The Hot New Thing In The Democratic Party: White Men

The idea that Beto O'Rourke is disadvantaged by his gender is just wrong.
Illustration: Damon Dahlen/HuffPost; Photos: Reuters/AP

Last week, in a profile of Democratic presidential hopeful Beto O’Rourke, Vanity Fair reporter Joe Hagan wrote that being a white man in a party “longing for a woman or a person of color” is perhaps O’Rourke’s “biggest vulnerability.” NBC’s Chuck Todd also raised this possibility in an interview with O’Rourke last weekend. But the former Texas congressman dismissed the idea ― rightfully so.

The notion that white men, who hold the overwhelming majority of political offices around the country, are disadvantaged in a U.S. presidential race is patently absurd. While there are a lot of women in contention for 2020 ― five so far ― there’s little sign gender is giving any of them an edge. In fact, sexism is already bubbling up in the coverage.

Meanwhile, it’s white men who are getting an early boost in the Democratic campaigns.

O’Rourke announced Monday that he had raised $6.1 million for his presidential bid in just 24 hours ― the most of any of the candidates who’ve publicly disclosed their numbers. He narrowly beat Sen. Bernie Sanders (I-Vt.), who announced a $5.9 million haul in his first day. And polls show that the most popular Democrat for 2020 is former Vice President Joe Biden, who hasn’t actually formally said he’s running.

Of course, it’s way too early to make predictions. And some of the men’s early leads are due to their national name recognition ― something candidates like Sens. Elizabeth Warren (D-Mass.), Kamala Harris (D-Calif.) and Kirsten Gillibrand (D-N.Y.) are still building. Plus, O’Rourke and Sanders’ cash hauls aren’t simply due to big voter excitement around their campaigns: Sanders already has a robust fundraising apparatus on a national scale from his 2016 campaign, experts told HuffPost. And O’Rourke is benefiting from a fresh list of donors from his record-breaking if ultimately unsuccessful run against a senator most Democrats despise.

Still, even with all those caveats, it’s hard to say that women have an edge in 2020.

“Am I surprised that the oldest white man in the race and maybe the most famous white man have raised the most money? No, of course not,” said Jess Morales Rocketto, the executive director of Care in Action, a nonprofit for domestic workers. Rocketto, who worked on Hillary Clinton’s 2016 campaign, pointed out the obvious, that every U.S. president except one so far has been a white man.

Women did have success in the 2018 congressional races, though. And clearly there’s huge momentum for women’s voices in politics ― remember the Women’s March?

However, it’s a mistake to assume this kind of progress will translate to the presidential race, said Victoria Budson, founder and executive director of the Women and Public Policy Program at the Harvard Kennedy School of Government.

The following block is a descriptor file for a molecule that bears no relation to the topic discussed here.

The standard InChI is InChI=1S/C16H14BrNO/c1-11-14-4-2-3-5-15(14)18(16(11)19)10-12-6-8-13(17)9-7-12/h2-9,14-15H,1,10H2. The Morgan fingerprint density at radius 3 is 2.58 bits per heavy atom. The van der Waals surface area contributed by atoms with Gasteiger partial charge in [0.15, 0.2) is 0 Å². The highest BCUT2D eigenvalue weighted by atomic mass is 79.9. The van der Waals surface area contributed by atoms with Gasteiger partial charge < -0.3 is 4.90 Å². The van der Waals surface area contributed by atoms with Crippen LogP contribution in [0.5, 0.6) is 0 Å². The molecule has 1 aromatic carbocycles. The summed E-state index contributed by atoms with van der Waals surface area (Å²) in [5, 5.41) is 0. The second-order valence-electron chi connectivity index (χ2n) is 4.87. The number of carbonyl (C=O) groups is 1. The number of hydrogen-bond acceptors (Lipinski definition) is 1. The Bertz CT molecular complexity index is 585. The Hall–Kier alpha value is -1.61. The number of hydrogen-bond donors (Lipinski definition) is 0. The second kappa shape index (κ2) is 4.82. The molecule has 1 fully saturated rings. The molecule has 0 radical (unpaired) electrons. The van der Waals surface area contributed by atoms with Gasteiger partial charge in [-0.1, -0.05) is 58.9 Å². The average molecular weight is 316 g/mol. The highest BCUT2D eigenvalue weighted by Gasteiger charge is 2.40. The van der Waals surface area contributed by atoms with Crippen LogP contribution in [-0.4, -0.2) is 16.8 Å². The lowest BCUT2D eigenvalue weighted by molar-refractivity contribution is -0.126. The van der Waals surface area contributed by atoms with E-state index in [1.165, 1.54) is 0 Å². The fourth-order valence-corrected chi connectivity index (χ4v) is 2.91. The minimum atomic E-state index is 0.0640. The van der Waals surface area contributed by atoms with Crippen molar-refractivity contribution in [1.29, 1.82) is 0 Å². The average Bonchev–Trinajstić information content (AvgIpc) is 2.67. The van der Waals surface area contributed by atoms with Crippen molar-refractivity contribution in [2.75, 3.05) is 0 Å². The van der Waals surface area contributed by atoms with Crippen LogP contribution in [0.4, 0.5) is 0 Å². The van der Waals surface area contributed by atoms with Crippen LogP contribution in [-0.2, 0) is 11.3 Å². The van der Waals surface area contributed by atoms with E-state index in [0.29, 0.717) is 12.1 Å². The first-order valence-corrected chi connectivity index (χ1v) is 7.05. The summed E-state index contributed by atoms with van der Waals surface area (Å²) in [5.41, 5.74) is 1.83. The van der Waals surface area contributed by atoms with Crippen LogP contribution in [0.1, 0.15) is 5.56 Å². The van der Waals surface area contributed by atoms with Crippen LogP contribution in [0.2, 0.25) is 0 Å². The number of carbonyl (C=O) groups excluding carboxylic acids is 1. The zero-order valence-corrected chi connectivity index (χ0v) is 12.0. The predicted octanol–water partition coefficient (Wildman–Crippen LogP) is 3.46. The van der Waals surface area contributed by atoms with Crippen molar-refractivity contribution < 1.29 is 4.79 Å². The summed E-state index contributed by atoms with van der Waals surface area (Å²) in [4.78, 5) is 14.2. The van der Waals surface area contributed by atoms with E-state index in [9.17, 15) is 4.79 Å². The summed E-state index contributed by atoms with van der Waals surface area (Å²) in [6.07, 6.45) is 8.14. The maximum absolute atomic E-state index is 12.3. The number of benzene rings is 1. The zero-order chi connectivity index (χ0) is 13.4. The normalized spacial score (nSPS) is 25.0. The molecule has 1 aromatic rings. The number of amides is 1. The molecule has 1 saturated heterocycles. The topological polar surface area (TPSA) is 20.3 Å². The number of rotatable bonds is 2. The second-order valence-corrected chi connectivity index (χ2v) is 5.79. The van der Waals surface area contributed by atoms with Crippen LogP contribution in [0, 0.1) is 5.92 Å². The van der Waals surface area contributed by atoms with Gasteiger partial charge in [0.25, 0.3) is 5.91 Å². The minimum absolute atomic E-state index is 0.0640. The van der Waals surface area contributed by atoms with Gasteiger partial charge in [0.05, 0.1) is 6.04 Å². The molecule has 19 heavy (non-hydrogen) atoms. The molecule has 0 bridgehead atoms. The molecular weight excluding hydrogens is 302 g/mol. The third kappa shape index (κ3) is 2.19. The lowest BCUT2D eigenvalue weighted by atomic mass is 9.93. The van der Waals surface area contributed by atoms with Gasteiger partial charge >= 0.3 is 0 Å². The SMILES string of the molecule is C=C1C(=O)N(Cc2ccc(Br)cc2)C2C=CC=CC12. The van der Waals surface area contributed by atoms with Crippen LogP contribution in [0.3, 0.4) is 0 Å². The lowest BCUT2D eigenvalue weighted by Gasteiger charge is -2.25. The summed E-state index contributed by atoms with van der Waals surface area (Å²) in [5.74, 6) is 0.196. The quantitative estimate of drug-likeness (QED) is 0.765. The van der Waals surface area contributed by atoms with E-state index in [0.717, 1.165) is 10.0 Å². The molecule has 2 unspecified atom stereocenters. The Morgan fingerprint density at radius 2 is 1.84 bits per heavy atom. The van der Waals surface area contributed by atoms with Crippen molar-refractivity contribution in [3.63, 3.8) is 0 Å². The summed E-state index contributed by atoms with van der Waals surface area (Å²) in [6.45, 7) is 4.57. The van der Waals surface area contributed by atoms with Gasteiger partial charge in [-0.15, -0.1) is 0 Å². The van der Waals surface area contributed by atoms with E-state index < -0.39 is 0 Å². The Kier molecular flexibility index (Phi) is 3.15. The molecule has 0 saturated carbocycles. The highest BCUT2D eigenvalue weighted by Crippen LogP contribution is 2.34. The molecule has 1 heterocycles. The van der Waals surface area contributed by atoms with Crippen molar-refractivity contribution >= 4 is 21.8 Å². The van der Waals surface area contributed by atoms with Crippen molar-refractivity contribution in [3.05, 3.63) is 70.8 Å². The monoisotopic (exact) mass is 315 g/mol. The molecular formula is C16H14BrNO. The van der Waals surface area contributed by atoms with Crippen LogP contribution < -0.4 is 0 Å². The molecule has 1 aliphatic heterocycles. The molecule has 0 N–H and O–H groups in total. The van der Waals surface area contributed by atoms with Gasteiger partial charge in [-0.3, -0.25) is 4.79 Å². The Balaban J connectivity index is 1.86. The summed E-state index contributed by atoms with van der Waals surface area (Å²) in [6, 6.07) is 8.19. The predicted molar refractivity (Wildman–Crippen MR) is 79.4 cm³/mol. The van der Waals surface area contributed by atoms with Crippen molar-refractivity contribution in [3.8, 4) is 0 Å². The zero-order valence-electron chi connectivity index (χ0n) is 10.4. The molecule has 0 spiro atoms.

“Men are so used to getting the field all to themselves that having to share with women clearly triggers anxiety.”

While voters are getting more comfortable with the idea of women in Congress, the idea that a woman should be the ultimate decider is still seen as a stretch.

The idea of a female legislator dovetails fairly well with stereotypes about women, who are often perceived as more collaborative and good at working in groups. But those stereotypes fall apart when we’re talking about a woman calling the shots.

This is borne out when you look at statehouses: There are only nine women governors across the country.

“When one is examining the presidential election through the midterm, you may miss a key facet of what’s taking place,” Budson said. “Here in the U.S. we have become comfortable with women partaking in deliberative bodies. We haven’t demonstrated we’re comfortable with women standing at the podium and making executive decisions.”

You can also see the discomfort with women leaders in the corner office. The share of female CEOs in the Fortune 500 declined to less than 5 percent in 2018, even as more women were added to corporate boards.

Yet despite all that evidence, there is still this notion that men have somehow become “disadvantaged” in elections ― at least in the Democratic Party.

That’s partly due to stereotypes and, frankly, a little male fragility. Men are so used to getting the field all to themselves that having to share with women clearly triggers anxiety ― and questions from men like Hagan and Todd.

“For an interviewer to ask if men are at a disadvantage because women are participating in the electoral process [is] missing the point of democracy,” Budson said. “Men aren’t at a disadvantage just because women are participating. The U.S. will be stronger and have a healthier democracy because of the greater participation of men and women.”

That’s clear at this early stage with someone like Warren, whose policy ideas are obligating the other Democratic candidates to take positions on things like wealth taxes and child care.

“She is driving the conversation,” Rocketto said ― but she’s not getting as much coverage as someone like O’Rourke. “That is an example of sexism: not crediting the women who are putting forward the policy ideas.”

The fact that a lot of women are in the running may even put them at a disadvantage in a political race, said Elizabeth Stapp, a professor at the Leeds School of Business. She cited research showing that when there’s more than one female candidate in contention, voters may end up dismissing all of them.

“If there’s one woman, they get the woman vote,” Stapp said. “But if there’s more, they kind of cancel each other out.”

That’s not a problem male candidates typically have. And they’re always in plentiful supply.

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